The Mediterranean region lying in a transition zone between the arid climate of northern Africa and the temperate and wet climate of central Europe is one of the most responsive regions to global warming. A number of studies have reported regional climate change simulations with different generations of global model projections over Europe, including the Mediterranean region [18-22]. More specifically, the projection of precipitation changes and drought evolution in the island of Crete has received considerable attention from the scientific community [23-25]. Kirono [26] presented characteristics of droughts simulated by global climate models under enhanced greenhouse conditions with the aid of the Reconnaissance Drought Index (RDI). Drought detection and monitoring is feasible with the use of drought indices. The selection of the most appropriate index has been discussed by Vrochidou [27] concluding that the Standardized Precipitation Index (SPI) is the most widely used; nevertheless, due to some limitations in providing relative information when applied for different areas, the Spatially-Normalized SPI (SN-SPI), a variant of SPI introduced by [23], will be applied so as to take advantage of an improved spatial comparison in terms of drought conditions.
The simulation of climate from a single GCM is insufficient to provide the appropriate information for a comprehensive assessment of potential climate change and its impacts [28]. Ideally, by using the average of an ensemble of GCMs, the individual model errors are cancelled out and the ensemble uncertainty decreases as increasingly more models are used, even though some realism is sacrificed [29]. When compared with each other, different climate models agree qualitatively or semi-quantitatively on several aspects of climate change. In reality, the use of similar parameterization, numerical methods and coarse grid resolutions cause some biases depriving part of independency to the models. Therefore, biases will remain in the multi-model ensemble and the ensemble might not cover the full uncertainty range [30]. Notwithstanding this fact, various studies concluded that a multimodel mean tends to give more robust predictions for future change than single model simulations [29-33]. It is also stated that deriving model weights from performance for precipitation and or temperature may not be the best solution in hydrological impact studies [29].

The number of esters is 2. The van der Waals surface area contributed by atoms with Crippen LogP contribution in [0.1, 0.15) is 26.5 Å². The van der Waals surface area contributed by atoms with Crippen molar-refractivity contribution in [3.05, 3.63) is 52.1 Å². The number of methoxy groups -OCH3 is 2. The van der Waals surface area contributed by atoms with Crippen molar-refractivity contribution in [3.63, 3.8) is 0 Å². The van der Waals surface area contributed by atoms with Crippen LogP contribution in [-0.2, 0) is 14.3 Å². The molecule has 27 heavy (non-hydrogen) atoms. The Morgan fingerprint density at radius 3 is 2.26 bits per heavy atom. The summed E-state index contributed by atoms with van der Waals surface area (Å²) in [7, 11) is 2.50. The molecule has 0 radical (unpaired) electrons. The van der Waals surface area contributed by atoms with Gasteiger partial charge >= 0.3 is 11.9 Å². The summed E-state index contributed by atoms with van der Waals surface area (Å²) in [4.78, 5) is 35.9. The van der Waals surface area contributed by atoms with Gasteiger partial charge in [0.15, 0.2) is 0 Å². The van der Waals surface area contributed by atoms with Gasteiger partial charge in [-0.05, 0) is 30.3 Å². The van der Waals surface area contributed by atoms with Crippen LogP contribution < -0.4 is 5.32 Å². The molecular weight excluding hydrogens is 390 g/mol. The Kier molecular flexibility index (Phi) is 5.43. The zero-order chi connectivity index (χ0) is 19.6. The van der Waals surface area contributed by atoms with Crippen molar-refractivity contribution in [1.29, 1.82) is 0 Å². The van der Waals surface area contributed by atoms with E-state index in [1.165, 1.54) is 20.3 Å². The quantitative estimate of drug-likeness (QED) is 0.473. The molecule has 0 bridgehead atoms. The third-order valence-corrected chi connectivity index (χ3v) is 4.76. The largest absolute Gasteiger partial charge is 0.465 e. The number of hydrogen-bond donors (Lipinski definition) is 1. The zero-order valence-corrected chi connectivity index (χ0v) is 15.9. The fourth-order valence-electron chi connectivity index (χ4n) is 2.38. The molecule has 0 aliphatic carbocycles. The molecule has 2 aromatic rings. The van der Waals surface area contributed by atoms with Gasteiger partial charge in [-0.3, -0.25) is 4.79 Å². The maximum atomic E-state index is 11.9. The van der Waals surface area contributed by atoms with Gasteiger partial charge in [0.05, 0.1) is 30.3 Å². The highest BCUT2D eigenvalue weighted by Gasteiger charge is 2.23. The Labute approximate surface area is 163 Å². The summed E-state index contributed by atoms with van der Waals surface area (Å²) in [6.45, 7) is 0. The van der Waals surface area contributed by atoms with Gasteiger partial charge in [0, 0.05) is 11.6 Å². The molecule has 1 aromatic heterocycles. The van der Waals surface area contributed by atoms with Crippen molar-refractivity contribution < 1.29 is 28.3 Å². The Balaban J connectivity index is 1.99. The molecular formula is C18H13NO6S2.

In this paper, 13 GCM simulations are used in order to produce precipitation patterns and clarify their “character” both spatially and temporally. This multi model approach hence enhances the reliability of the results. The projections of future precipitation changes will be examined over the island of Crete; moreover, the assessment of drought evolution under the RCP 2.6, 4.5 and 8.5 scenarios both spatially and temporally will serve for addressing alert systems and risk management planning.
Bias correction
It is well known that the modeled processes that offer precipitation simulations need some form of preprocessing in order to remove the existing biases. Imperfections due to the coarse spatial resolution of GCMs compose the main cause of these biases and are often found in the mean precipitation, the number of drizzle days, and the underestimation of high precipitation values [34]. Often, statistical bias correction methodologies are applied in order to correct the statistical properties on model outputs in order to match those of the observations [34-37].
To varying extent, all numerical models suffer from systematic error, i.e. the difference between the simulated value and the observed. Bias is defined as the time independent component of the error. To construct a mapping between the observed and the modeled data, a transfer function is derived [37]. The corrected mean μcormod and variance are:
: corrected mean of modeled data of scenario period
: mean value of observed data
: variance of observed data
: mean value of modeled data of scenario period
: mean value of modeled data of control period
: variance of modeled data of control period
: variance of modeled data of scenario period
The assessment of drought conditions over a wide range of time scales is offered by the SPI, while comparison between dry and wet periods on different locations is permitted. Additionally, it is based on precipitation, so that a drought could be assessed even when there is lack of other hydro meteorological data [38]. The SPI computed on shorter scales (e.g. 3 or 6 months) describes drought events that affect agricultural practices, while on the longer ones (e.g. 12, 24 or 48 months), the effects of a precipitation deficit on different water resource components are given (stream flow, soil moisture, groundwater and reservoir storage). This paper presents the results of long-period drought analysis.
The SPI index was developed by McKee [39]. In its original version, precipitation for a long period at a station is fitted to a Gamma probability distribution, which is then transformed into a normal distribution such that the mean SPI value equals to zero. The index values are finally the standardized deviations of the transformed precipitation totals from the mean. The gamma distribution is defined by its frequency or probability density function:
for x>0
Where α is a shape parameter (α>0), β is a scale parameter (β>0), x is the precipitation amount (x>0) and Γ(α) is the gamma function.
Greater than median precipitation is denoted by positive SPI values whereas negative values indicate less than median precipitation. More specifically, the ‘‘drought’’ part of the SPI range is arbitrary divided in four categories; mildly dry (0>SPI>-0.99), moderately dry (-1.0>SPI>- 1.49), severely dry (-1.5>SPI>-1.99) and extremely dry conditions (SPI<-2.0). A drought event is considered to start when SPI value reaches -1.0 and ends when SPI becomes positive again [39].